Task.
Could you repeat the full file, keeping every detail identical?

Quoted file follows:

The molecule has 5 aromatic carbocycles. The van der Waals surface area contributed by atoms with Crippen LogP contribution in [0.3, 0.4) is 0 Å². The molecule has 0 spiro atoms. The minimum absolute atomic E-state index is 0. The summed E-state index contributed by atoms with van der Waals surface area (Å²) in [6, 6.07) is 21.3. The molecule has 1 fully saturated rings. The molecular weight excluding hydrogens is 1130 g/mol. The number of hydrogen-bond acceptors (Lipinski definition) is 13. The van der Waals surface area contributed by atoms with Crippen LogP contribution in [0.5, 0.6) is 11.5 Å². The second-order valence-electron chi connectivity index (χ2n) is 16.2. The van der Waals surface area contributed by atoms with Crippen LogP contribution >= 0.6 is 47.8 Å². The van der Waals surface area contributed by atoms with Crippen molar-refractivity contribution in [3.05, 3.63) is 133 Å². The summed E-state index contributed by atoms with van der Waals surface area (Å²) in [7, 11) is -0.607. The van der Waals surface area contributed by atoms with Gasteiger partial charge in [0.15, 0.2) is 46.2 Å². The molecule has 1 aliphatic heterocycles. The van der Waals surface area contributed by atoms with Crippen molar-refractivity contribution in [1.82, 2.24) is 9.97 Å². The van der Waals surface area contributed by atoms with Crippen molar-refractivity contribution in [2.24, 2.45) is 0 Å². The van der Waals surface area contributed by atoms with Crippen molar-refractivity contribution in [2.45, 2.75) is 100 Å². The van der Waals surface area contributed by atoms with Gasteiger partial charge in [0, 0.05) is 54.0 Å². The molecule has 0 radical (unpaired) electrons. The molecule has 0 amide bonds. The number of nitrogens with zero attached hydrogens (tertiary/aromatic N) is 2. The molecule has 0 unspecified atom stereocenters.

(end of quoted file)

The molecule has 5 aromatic carbocycles. The van der Waals surface area contributed by atoms with Crippen LogP contribution in [0.3, 0.4) is 0 Å². The molecule has 0 spiro atoms. The minimum absolute atomic E-state index is 0. The summed E-state index contributed by atoms with van der Waals surface area (Å²) in [6, 6.07) is 21.3. The molecule has 1 fully saturated rings. The molecular weight excluding hydrogens is 1130 g/mol. The number of hydrogen-bond acceptors (Lipinski definition) is 13. The van der Waals surface area contributed by atoms with Crippen LogP contribution in [0.5, 0.6) is 11.5 Å². The second-order valence-electron chi connectivity index (χ2n) is 16.2. The van der Waals surface area contributed by atoms with Crippen LogP contribution >= 0.6 is 47.8 Å². The van der Waals surface area contributed by atoms with Crippen molar-refractivity contribution in [3.05, 3.63) is 133 Å². The summed E-state index contributed by atoms with van der Waals surface area (Å²) in [7, 11) is -0.607. The van der Waals surface area contributed by atoms with Gasteiger partial charge in [0.15, 0.2) is 46.2 Å². The molecule has 1 aliphatic heterocycles. The van der Waals surface area contributed by atoms with Crippen molar-refractivity contribution in [1.82, 2.24) is 9.97 Å². The van der Waals surface area contributed by atoms with Crippen molar-refractivity contribution in [2.24, 2.45) is 0 Å². The van der Waals surface area contributed by atoms with Crippen molar-refractivity contribution in [2.45, 2.75) is 100 Å². The van der Waals surface area contributed by atoms with Gasteiger partial charge in [0, 0.05) is 54.0 Å². The molecule has 0 radical (unpaired) electrons. The molecule has 0 amide bonds. The number of nitrogens with zero attached hydrogens (tertiary/aromatic N) is 2. The molecule has 0 unspecified atom stereocenters.